Pioneer | Richmond Free Press

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Bettie Elizabeth Boyers Cooper, who helped end determined efforts in Richmond and Virginia in the 1950s to maintain racially segregated public schools, has died.

The brave plaintiff, who won a little-known federal lawsuit that allowed the first black students to enter the city’s previously all-white public schools, died Saturday, Oct. 8, 2022. She was 94.

Affectionately known as “Sister” and “Big Mama,” her life was celebrated Friday, October 21 at the Kingdom Hall of Jehovah’s Witnesses in Henrico County.

The New Jersey transplant who grew up in Richmond got fed up with segregation when her daughter, Daisy Jane, had to take a four-mile bus to and from Carver Elementary School rather than attend elementary school Whites-only Westhampton which was within walking distance, said Ms Cooper’s granddaughter, Kelly Johnson-Crowder.

A professional seamstress, Ms. Cooper took action at a time when Massive Resistance was in full swing in Virginia to block the implementation of the 1954 and 1955 United States Supreme Court decisions in Brown v. Board of Education prohibiting racial segregation of schoolchildren.

Represented by civil rights lawyers from Hill, Tucker & Marsh, Ms Cooper’s battle began in 1958 when she petitioned the state’s new student placement board to assign her daughter to Westhampton.

However, the short-lived board, which reviewed 450,000 placement applications over three years, has never assigned black students to a whites-only school.

Ms. Cooper refused to accept the ruling, and her lawyers filed a federal lawsuit seeking to overturn it. Two other people who had initially been involved in the case dropped out, but Ms Cooper was adamant in moving the case forward.

His case became a slam-dunk after the United States Court of Appeals for the 4th Circuit ruled in a separate case in 1960 that the placement council violated the state and federal constitutions. This led to the state allowing localities to initiate voluntary “freedom of choice” plans that allowed black parents who sought to do so to send their children to previously white-only schools.

It would take up to 11 more years before federal courts would begin requiring school districts to start busing white and black students to achieve integration.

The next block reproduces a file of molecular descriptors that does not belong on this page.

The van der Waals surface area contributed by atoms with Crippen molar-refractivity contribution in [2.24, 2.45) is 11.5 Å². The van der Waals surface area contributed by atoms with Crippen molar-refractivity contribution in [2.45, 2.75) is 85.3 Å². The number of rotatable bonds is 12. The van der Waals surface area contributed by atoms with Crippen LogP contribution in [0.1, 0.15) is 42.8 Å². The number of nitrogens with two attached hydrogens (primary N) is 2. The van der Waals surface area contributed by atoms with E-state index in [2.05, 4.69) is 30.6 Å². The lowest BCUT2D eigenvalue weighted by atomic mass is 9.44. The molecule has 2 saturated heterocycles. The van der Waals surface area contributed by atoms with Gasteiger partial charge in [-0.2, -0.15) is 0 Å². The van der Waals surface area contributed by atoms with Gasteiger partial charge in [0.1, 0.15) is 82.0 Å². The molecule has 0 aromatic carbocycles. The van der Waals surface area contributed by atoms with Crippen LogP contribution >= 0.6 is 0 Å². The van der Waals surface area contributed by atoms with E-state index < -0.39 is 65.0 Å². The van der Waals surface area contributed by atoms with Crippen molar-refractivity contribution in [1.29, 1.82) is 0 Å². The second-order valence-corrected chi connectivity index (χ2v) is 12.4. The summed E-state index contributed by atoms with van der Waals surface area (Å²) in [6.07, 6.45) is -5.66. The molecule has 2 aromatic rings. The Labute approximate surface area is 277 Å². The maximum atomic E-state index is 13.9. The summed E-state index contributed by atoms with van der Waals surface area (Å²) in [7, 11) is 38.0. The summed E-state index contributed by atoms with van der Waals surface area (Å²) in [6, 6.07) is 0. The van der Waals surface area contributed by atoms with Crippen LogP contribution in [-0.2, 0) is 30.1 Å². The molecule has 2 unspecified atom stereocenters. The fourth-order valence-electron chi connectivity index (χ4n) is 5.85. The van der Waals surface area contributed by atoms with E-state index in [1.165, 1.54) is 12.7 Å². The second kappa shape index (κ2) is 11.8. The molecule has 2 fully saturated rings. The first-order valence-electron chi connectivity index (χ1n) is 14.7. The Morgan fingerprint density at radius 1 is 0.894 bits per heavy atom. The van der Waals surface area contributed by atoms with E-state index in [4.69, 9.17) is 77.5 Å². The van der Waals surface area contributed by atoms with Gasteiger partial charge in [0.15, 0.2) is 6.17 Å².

Richmond, whose school board was then headed by future Supreme Court Justice Lewis Powell, refused to implement even a voluntary placement policy until Ms Cooper’s case was decided.

It happened a year later, in 1961, when US District Court Judge Oren R. Lewis issued an order in favor of Ms Cooper and other black parents. Ms Cooper’s daughter, aged 12, became the first black pupil to attend classes at Westhampton Junior High School.

A year later, Daisy became the first black student to attend Thomas Jefferson High School, according to a file on file at Virginia Commonwealth University.

A graduate of Armstrong High School, Ms. Cooper sewed athletic pants, suits and coats for 18 years for Jefferson Manufacturing Co., then worked for 17 years for the Virginia Department of Motor Vehicles before retiring.

A resident of the Westwood community for most of her life, Ms. Cooper has become well known for her efforts on behalf of children in the West End area. Although she never owned a car, she took the children on day trips by public transport, Ms Crowder said.

She often opened her home to relatives, friends and sometimes strangers who needed temporary accommodation, Ms Crowder said.

Ms. Cooper became a member of Jehovah’s Witnesses in 1982 and was actively involved in proselytizing activities.

Besides her daughter, survivors include Mrs. Cooper’s brother, Hamp Anderson; sisters Beatrice Brown, Franceno Diggs and Lenny Thornton; four granddaughters; eight great-grandchildren; and 14 great-great-grandchildren.

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